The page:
Four schools in Madison county have instituted a program to block students from accessing over 30 social media apps, AP reports. Closer to my home, the Toronto District School Board is similarly banning social media apps at school, though their measures are expected to be temporary until their Internet systems are replaced.
I can’t say I’m surprised by the recent string of school boards banning social media use in high schools, but I also can’t say that I support the decisions. My high school epitomized a twenty-first century learning experience — with no textbooks, only laptops. I became an avid supporter of this, speaking to educators at conferences and parents at school events about the values of this style of learning.
A point that I was always careful to emphasize was that our use of laptops (and programs like Google Classroom, Google Plus, and even Twitter and YouTube) were accompanied by lessons on digital citizenship. We learned how to use these tools effectively (and safely) and we also learned how to use them to foster real-life collaboration, creativity, and critical thinking.
My high school opened when I was in grade 10. That year, the school board raised the question of Internet filtering, and students in my school responded in full force, leaving insightful comments on a trustee’s blog about why the proposed filters would not work. I was one of two students who, joined by a team of teachers, spoke at the school board meeting where the filter was voted on. We felt that filters sent a message to students that they couldn’t be trusted to make their own decisions.
Plus, students with cell-phone data would be able to bypass the filters, and many tech-savvy students said they’d find ways to block the filters. Ultimately, the filters were not implemented in high schools. Many board members said that they were glad to hear a student’s perspective, since the issue directly impacted students. I think this is an important point — involving students in consultation and planning processes is a good way to ensure that the outcomes are beneficial for them.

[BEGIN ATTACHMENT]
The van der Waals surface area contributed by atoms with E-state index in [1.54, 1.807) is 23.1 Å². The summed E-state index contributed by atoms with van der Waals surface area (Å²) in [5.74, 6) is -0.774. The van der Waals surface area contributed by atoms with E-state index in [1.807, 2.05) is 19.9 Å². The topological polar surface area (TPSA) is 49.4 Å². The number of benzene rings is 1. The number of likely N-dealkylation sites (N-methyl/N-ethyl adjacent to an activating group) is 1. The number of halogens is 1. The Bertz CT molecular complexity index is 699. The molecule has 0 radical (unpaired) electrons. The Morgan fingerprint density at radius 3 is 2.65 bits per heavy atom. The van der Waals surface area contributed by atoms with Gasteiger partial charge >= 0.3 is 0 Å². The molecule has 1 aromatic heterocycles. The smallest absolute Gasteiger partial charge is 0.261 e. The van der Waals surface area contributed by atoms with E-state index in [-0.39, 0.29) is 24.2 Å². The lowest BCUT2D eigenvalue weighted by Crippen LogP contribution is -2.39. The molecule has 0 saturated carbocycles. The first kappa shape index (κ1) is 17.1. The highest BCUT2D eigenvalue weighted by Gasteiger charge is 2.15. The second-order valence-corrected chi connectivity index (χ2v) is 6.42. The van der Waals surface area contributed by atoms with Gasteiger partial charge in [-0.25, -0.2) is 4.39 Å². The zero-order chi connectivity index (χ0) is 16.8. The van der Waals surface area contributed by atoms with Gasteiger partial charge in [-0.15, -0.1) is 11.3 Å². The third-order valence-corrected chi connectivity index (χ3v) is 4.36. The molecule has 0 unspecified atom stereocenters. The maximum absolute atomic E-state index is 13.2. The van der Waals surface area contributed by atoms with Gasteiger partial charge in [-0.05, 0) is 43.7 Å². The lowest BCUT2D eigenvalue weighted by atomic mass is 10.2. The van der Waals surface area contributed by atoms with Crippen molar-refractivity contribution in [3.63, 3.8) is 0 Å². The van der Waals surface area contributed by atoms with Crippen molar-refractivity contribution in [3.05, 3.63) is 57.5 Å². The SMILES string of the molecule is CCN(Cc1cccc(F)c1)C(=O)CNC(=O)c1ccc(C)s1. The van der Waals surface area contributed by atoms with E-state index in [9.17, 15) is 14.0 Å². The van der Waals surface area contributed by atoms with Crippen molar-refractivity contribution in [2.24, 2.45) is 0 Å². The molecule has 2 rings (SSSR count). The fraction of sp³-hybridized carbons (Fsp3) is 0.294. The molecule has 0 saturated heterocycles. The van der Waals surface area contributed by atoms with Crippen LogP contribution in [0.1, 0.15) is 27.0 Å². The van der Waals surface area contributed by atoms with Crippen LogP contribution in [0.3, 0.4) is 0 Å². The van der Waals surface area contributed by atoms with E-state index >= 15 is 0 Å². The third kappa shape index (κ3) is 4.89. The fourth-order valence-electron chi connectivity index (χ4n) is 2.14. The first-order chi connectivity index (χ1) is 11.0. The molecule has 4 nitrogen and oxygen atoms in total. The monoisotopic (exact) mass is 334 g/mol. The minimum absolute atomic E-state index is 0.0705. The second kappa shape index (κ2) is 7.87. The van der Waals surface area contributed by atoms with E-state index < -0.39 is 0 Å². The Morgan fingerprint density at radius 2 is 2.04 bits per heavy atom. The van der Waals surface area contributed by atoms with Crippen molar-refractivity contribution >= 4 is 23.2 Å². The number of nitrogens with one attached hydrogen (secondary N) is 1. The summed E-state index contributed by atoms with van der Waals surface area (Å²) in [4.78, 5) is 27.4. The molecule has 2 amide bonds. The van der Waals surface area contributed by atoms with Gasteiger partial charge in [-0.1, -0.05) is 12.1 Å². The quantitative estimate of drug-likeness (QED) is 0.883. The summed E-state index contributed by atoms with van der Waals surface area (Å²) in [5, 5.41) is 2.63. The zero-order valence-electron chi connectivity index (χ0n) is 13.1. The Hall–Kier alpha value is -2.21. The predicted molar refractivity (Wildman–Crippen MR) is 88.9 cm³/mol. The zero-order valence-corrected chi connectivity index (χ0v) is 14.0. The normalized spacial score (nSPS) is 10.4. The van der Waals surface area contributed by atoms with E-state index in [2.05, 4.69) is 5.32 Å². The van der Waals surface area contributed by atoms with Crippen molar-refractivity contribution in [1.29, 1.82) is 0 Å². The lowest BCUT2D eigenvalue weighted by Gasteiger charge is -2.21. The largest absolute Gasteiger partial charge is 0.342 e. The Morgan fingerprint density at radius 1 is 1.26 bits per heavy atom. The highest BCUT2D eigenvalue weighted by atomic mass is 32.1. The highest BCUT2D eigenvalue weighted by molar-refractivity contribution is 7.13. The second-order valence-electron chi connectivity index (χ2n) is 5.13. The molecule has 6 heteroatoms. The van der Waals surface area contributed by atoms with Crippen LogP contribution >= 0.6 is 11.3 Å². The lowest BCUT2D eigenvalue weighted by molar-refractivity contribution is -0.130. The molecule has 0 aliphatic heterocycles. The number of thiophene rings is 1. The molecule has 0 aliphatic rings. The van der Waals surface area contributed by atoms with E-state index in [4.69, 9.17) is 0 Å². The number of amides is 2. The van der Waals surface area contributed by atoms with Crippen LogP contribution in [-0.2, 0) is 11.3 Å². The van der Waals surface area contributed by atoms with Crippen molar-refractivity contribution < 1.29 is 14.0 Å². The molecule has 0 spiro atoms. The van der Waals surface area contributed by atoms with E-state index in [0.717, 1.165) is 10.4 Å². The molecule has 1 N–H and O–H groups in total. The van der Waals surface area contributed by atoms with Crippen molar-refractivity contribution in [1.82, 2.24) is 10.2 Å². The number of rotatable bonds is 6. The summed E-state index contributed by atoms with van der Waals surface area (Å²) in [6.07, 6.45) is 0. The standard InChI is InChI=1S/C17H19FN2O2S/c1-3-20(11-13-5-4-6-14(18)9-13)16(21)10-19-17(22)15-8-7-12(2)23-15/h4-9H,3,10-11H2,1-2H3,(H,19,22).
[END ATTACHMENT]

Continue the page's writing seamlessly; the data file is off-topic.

In terms of the recent decisions of schools to ban certain social media apps, like Snapchat, Netflix, and Instagram, I understand that students’ use of social media takes up bandwidth and Internet usage. But if students are not engaged in what they are learning they will find ways to distract themselves, with or without social media. By incorporating social media into the lessons (such as asking students to find examples of, say, racism on Twitter, or using Google News to analyze headlines in news articles), students will be less likely to distract themselves from what they are learning.
Students use social media to communicate with each other, learn about the world, and develop their digital identities (something which is hugely important in our increasingly digital workplaces and world). Banning social media altogether means taking away a huge part of a student’s identity. Not only this, but it sends a message to students that they’re not responsible enough to choose how they spend their time in class.
Once students graduate, they’re in a filterless world. Now that I’m in university, I can’t tell you how many students I’ve seen watching Netflix during lectures. It is the decision of those students what they do with their time. Come exam time, I’m sure those students realized that paying attention in class would have been beneficial to them. Allowing students to learn this on their own makes the learning so much more valuable than having it enforced through a top-down filter. And allowing students to learn this in high school means students are better prepared to enter post-secondary education and, ultimately, the workforce.
I understand that for some school boards, allowing social media use to continue is simply not feasible. I hope, though, that school boards can understand the negative implications of their actions, especially when they have implemented a filter without listening to the thoughts and concerns of students.